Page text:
A lunar Perseid

On August 9th, 2008, George Varros filmed this Perseid-flash in Mare Nubium from his home in Mount Airy, Maryland. "I love watching meteor showers this way," he says. The flash was a little dimmer than 7th magnitude, "an easy target for my 8-inch telescope and low-light digital video camera."

George Varros

"There's more than one way to watch a meteor shower," begins a new Science at NASA story. "One, the old-fashioned way: Find a dark place with starry skies and count the meteors streaking overhead. Two, the new way: Find a dark place with starry skies and then completely ignore the meteors. Instead, watch the Moon. That's where the explosions are."

For centuries, astronomers tried and failed to get solid evidence of the little flare of light that ought to result from a meteoroid hitting the Moon's night side. But that was before modern low-light imaging. About 115 of these events have now been recorded on video, simultaneously from different locations to ensure that they are not point meteors in Earth's atmosphere or glitches in the video chips.

Lunar-meteor watching has become its own little subsection of amateur astronomy. Observers added several more of these events to the archive during the Perseid meteor shower three weeks ago.

I find this too cool for words. A meteoroid just a few inches across will hit with the energy of roughly a hundred pounds of TNT, creating a flash in the lunar vacuum clearly visible to a videocamera on an amateur telescope in a backyard a quarter million miles away. The flashes fade out in less than a second, but they often last for enough video frames to provide good confirmation.

Read more at the NASA story by Tony Philips, which has further links. NASA also has prepared a FAQ and telescope tips for would-be lunar meteor hunters who'd like to get started.


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lee scarborough

September 5, 2008 at 7:51 am

Can these impacts be observed with the eye at the eyepiece, or by camera only?

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Grant Martin

September 5, 2008 at 9:19 pm

I haven't personally observed any lunar impacts at the eyepiece, but if the impact captured on video by George Varros above is typical, they should be easy to see visually with a 6" or 8" scope. Binocular eyepieces would be a big help, though, because the brain is much more likely to register a quick flash if the signal comes from both eyes. The biggest problem with visual observation would be the patience required to watch the dark part of the moon for a long period.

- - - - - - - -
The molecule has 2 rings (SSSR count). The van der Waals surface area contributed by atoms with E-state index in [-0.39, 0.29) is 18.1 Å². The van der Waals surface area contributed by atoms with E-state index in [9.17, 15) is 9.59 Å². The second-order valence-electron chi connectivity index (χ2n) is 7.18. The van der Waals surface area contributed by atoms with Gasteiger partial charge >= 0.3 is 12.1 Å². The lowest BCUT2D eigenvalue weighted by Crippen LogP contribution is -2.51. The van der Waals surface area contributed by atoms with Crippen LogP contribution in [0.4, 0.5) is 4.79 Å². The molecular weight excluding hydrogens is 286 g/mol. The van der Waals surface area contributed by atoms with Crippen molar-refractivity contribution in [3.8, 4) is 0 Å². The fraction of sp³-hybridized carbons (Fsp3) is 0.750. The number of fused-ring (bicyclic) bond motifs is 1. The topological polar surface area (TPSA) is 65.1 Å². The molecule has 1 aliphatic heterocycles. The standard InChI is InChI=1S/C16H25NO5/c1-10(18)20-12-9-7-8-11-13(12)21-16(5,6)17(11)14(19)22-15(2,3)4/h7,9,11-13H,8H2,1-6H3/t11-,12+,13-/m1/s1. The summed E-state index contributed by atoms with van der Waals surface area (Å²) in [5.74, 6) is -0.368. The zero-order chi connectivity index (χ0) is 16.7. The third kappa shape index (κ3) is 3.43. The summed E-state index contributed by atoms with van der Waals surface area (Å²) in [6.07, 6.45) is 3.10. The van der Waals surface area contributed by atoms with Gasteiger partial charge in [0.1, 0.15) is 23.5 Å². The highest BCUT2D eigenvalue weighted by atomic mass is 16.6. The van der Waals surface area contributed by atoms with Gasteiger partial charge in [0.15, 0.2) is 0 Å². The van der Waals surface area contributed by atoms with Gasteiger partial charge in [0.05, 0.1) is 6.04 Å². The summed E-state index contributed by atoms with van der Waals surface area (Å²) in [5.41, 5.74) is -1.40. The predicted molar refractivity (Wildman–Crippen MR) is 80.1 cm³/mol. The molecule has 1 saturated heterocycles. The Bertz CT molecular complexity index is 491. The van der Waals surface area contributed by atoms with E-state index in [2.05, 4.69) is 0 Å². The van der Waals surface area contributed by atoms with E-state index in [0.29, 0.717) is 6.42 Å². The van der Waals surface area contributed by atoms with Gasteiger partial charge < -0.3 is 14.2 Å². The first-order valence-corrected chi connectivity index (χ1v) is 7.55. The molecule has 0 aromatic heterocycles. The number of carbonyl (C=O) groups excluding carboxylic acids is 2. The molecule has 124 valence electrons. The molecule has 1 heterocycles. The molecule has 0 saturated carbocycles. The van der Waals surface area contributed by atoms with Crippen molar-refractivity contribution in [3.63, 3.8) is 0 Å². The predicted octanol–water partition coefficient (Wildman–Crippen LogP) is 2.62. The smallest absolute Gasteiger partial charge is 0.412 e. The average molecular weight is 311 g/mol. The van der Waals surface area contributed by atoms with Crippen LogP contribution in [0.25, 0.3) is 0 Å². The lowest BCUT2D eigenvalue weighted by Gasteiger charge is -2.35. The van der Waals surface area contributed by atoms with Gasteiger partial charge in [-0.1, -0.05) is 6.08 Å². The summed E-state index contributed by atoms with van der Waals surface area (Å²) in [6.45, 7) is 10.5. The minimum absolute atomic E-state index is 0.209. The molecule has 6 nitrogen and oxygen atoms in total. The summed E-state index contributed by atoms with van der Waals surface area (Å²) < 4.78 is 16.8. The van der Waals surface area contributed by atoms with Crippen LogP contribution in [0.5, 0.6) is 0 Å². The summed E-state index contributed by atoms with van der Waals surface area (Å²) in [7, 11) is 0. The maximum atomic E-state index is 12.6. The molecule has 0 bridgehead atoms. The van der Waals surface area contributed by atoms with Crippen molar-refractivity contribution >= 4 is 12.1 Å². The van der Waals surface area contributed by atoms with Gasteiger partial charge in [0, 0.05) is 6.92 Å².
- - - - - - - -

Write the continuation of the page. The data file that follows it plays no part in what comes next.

By the way, the best time to detect lunar impacts, either visually or by video, would be around the first-quarter moon. That's when the side of the moon facing us is facing the direction of travel through space. More meteoroids should hit the side of the moon facing us at that time for the same reason you get more bugs on your windshield than on your car's rear window.

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September 5, 2008 at 9:20 pm

This is really neat. Have there ever been any claims of naked-eye visibility of such an event?

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Michael C. Emmert

September 6, 2008 at 12:47 pm

There was another methhod of proxy meteorshower watching after Apollo, that was the seismographs placed on the Moon by the astronauts. That came into play later when an ultraviolet satellite seemed to detect "holes" in the layer of neutral, excited oxygen at the top of our atmosphere. A theory of minicomets was advanced to explain these holes. But is such a scenario, the lunar seismographs would have detected the minicoomets and they didn't. After considerable headscratching they were able to reverse-engineer an electronic error with the satellite that caused a few pixels to blank out.

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Greg McCauley

September 8, 2008 at 7:46 pm

I would like to find a listing of other worthwhile projects amateur astronomers can get involved with. Anyone know of any resources?

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